I wanted to share this meditation from Tsoknyi Rinpoche, a Tibetan Buddhist monk who wrote the book I’m currently reading, Open Heart Open Mind, because I think it’s simply worded, to the point, and packs a punch when it comes to presence and moment to moment awareness coupled with an expression of the importance of emptiness:
The instructions are simple.
Just straighten your spine while keeping the rest of your body relaxed.
Take a couple of deep breaths.
Keep your eyes open - though not so intently that your eyes begin to burn or water. You can blink. But just notice yourself blinking. Each blink is an experience of presence.
Now, let yourself be aware of everything you’re experiencing - sights, sounds, physical sensations, thoughts, and emotions. Allow yourself to be open to all these experiences.
Inevitably, as you begin this exercise, all sorts of thoughts, feelings, and sensations will pass through your experience. This is to be expected.
This little exercise is in many ways like starting a weight-training program at the gym. At first you can lift only a few pounds for a few repetitions before your muscles get tired. But if you keep at it, gradually you’ll find that you can life heavier weights and perform more repetitions.
The basic instruction is merely tobe aware of everything that passes through your awareness as it is. Whatever you experience, you don’t have to suppress it.
Just observe these thoughts and feelings as they come and go - and how quickly they come and go, to be replaced by others. If you keep doing this, you’ll get a taste of emptiness - a vast, open space in which possibilities emerge and combine, dancing together for awhile, and vanish with astonishing rapidity. You’ll glimpse one aspect of your basic nature, which is the freedom to experience anything and everything.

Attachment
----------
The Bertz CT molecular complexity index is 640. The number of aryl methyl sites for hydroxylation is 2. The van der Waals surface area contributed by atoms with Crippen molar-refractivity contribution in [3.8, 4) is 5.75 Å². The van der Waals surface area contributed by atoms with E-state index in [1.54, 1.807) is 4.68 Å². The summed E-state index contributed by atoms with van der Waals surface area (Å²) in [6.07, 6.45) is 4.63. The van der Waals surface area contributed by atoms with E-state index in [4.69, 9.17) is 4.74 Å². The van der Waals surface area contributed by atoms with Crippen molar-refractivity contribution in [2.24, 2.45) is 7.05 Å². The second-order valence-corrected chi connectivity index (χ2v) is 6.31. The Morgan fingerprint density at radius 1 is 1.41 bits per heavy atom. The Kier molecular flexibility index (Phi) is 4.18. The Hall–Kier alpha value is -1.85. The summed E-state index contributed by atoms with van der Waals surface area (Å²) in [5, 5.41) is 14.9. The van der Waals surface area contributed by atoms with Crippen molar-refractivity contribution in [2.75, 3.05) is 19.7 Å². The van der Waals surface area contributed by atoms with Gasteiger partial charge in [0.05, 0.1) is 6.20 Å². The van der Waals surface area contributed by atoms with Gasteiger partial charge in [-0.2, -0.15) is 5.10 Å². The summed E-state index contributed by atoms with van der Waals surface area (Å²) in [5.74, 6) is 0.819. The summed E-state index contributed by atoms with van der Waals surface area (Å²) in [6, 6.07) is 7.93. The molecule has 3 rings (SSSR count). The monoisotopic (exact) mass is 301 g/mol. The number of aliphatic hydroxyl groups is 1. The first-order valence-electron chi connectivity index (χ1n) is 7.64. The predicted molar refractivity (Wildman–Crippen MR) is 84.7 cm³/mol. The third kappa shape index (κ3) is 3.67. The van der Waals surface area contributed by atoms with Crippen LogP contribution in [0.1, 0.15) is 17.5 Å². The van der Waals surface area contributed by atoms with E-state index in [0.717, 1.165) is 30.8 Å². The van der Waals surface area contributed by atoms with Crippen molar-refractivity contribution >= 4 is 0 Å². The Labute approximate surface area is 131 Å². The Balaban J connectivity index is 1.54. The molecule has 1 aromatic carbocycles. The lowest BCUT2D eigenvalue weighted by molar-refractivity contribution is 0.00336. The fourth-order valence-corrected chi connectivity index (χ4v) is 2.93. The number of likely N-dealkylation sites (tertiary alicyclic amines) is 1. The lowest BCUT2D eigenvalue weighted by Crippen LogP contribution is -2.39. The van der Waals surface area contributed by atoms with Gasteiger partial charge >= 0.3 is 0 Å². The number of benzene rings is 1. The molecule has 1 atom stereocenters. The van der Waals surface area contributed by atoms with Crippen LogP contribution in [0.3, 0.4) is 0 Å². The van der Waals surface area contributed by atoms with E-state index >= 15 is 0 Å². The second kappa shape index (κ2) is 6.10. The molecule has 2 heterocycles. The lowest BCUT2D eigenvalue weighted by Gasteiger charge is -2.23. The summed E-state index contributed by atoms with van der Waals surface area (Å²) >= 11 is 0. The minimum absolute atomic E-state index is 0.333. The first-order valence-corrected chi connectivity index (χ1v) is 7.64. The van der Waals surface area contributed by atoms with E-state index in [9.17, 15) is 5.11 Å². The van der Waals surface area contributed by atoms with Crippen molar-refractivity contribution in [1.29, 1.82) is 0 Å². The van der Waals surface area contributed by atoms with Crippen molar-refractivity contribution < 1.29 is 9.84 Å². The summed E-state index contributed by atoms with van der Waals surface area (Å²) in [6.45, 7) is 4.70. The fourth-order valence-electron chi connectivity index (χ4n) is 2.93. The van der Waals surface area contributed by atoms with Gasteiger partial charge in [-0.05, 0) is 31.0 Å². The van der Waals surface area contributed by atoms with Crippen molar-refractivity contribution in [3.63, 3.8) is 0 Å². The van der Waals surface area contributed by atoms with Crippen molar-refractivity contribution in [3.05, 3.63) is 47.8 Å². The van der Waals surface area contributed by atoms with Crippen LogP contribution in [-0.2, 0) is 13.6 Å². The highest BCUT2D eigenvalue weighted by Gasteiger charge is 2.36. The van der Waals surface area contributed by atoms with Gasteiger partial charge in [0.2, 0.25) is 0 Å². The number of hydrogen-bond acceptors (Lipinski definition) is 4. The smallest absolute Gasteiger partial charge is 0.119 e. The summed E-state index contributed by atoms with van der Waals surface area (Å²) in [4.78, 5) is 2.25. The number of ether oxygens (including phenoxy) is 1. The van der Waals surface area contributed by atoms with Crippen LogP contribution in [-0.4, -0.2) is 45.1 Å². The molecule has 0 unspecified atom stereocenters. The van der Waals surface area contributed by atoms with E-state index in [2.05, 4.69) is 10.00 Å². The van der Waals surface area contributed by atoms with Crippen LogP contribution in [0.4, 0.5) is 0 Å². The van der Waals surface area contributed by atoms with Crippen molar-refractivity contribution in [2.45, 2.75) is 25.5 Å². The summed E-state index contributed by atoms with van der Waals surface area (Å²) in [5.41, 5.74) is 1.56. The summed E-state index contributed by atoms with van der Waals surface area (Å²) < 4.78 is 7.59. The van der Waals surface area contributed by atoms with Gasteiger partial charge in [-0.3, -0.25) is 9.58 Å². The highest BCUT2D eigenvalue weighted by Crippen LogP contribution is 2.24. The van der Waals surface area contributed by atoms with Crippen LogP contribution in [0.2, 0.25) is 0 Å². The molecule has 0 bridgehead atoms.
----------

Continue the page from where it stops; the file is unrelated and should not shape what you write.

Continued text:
Don’t criticize or condemn yourself if you find yourself chasing after physical sensations, thoughts, or emotions. No one becomes a Buddha overnight. Recognize, instead, that for a few seconds you were able to directly experience something new, something now.
I’ve tried this mediation from Tsoknyi Rinpoche twice now, and I think it’s a great way to increase space and presence, which happen to be two aspects of focus I have tried to integrate in my practice lately.
Once you get over the funny mental image of a Tibetan Buddhist monk doing weightlifting at the gym it’s well worth your while.
Namaste and happy Oms,